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Pharmaceutical glaze is an alcohol-based solution of various types of food-grade shellac. The shellac is derived from the raw material sticklac, which is a resin scraped from the branches of trees left from when the small insect, laccifer lacca, creates a hard, waterproof cocoon. When used in food and confections, it is also known as confectioner's glaze, resinous glaze, pure food glaze, or natural glaze.
Pharmaceutical glaze may contain denatured alcoholic solution of 20–51% shellac, waxes, and titanium dioxide as an opacifying agent.
Pharmaceutical glaze is used by the drug and nutritional supplement industry as a coating material for tablets and capsules. It serves to improve the product's appearance, extend shelf life and protect it from moisture, as well as provide a solid finishing film for pre-print coatings. It also serves to mask unpleasant odors and aid in the swallowing of the tablet.
The shellac coating is insoluble in stomach acid and may make the tablet difficult for the body to break down or assimilate. For this reason, it can also be used as an ingredient in time-released, sustained or delayed-action pills. The product is listed on the U.S. Food and Drug Administration's inactive ingredient list.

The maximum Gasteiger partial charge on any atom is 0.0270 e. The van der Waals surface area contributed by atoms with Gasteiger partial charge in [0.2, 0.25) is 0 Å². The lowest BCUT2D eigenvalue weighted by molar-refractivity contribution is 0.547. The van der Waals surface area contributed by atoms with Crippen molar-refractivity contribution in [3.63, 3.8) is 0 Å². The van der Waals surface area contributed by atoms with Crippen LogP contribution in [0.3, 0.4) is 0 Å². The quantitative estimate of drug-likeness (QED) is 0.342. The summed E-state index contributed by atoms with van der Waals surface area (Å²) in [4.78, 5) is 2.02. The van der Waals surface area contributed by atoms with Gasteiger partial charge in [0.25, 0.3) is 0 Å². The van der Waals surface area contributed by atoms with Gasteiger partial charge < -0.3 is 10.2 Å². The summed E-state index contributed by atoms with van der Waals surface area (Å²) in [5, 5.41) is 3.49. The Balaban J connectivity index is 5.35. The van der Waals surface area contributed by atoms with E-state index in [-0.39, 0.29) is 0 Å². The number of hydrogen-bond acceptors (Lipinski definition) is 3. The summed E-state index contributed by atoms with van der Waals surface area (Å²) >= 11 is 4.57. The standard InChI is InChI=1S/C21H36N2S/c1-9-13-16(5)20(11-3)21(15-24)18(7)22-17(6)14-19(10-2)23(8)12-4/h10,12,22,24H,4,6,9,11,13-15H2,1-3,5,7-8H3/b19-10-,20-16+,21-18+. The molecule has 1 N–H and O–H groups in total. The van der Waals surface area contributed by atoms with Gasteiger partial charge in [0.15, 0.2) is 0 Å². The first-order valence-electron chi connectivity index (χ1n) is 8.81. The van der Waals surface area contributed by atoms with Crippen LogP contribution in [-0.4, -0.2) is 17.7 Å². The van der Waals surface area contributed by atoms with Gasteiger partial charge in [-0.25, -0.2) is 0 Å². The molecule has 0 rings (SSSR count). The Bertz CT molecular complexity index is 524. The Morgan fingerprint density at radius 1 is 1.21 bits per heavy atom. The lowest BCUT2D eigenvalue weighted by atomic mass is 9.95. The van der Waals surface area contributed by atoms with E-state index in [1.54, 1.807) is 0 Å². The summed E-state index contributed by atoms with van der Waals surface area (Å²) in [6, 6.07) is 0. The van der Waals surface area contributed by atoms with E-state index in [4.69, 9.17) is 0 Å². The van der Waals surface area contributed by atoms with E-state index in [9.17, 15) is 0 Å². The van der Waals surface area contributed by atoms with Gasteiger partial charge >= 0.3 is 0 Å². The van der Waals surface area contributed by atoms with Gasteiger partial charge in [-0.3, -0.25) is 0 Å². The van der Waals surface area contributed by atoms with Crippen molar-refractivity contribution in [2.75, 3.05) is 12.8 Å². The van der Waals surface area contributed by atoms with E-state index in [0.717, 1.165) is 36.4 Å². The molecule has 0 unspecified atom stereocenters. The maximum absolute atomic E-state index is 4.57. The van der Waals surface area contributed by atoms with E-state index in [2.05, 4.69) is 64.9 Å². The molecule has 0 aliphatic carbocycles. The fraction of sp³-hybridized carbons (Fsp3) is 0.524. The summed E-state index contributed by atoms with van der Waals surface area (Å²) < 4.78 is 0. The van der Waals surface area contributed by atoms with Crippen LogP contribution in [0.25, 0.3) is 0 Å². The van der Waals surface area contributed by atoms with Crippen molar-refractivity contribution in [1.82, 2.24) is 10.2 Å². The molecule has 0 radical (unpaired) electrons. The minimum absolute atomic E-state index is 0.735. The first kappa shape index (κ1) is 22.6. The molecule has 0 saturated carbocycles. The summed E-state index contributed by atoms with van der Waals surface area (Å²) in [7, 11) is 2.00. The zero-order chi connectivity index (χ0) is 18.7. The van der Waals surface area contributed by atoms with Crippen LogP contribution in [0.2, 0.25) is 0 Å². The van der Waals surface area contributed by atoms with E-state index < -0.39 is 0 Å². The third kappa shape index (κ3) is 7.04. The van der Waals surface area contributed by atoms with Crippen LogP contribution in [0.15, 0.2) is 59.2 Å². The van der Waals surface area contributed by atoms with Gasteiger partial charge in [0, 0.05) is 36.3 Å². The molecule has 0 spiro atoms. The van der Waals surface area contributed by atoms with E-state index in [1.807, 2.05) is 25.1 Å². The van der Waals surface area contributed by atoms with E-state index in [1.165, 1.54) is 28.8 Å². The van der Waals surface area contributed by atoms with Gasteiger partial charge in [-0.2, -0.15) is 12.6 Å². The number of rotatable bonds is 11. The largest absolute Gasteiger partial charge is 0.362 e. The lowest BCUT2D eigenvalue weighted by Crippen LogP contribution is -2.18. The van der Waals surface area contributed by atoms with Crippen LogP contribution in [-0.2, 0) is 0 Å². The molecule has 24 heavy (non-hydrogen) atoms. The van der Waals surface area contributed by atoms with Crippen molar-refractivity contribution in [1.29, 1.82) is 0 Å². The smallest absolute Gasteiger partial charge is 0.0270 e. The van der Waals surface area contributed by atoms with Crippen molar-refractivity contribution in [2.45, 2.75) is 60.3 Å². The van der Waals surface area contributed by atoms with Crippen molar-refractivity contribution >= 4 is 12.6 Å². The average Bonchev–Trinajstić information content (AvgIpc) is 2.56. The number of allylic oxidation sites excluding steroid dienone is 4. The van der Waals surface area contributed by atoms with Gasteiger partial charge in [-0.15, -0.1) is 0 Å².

- Smolinske, Susan C. (1992). Handbook of Food, Drug, and Cosmetic Excipients. CRC Press. p. 347. ISBN 0-8493-3585-X.
- Flinn, Angel. "Shellac and Food Glaze". Retrieved 2013-11-13.
- Blech, Zushe Yosef (2004). Kosher Food Production. Blackwell Publishing. p. 275. ISBN 0-8138-2570-9. "Many candies are polished with "confectioner's glaze." otherwise known as "resinous glaze." The base of this material is shellac, which is derived from the lac insect. Although most Kashrus organizations accept this material, some do not."
- Adams, Cecil (1992). "The Straight Dope: Is some candy coated with beetle juice?". Creative Loafing Media, Inc. Retrieved 2009-02-02.
- "FDA Inactive Ingredients Database". US Food and Drug Administration. Retrieved 23 August 2013.
- Klahorst, Suanne J. (September 1999). "Credible Edible Films". Food Product Design. Retrieved 2009-02-02.
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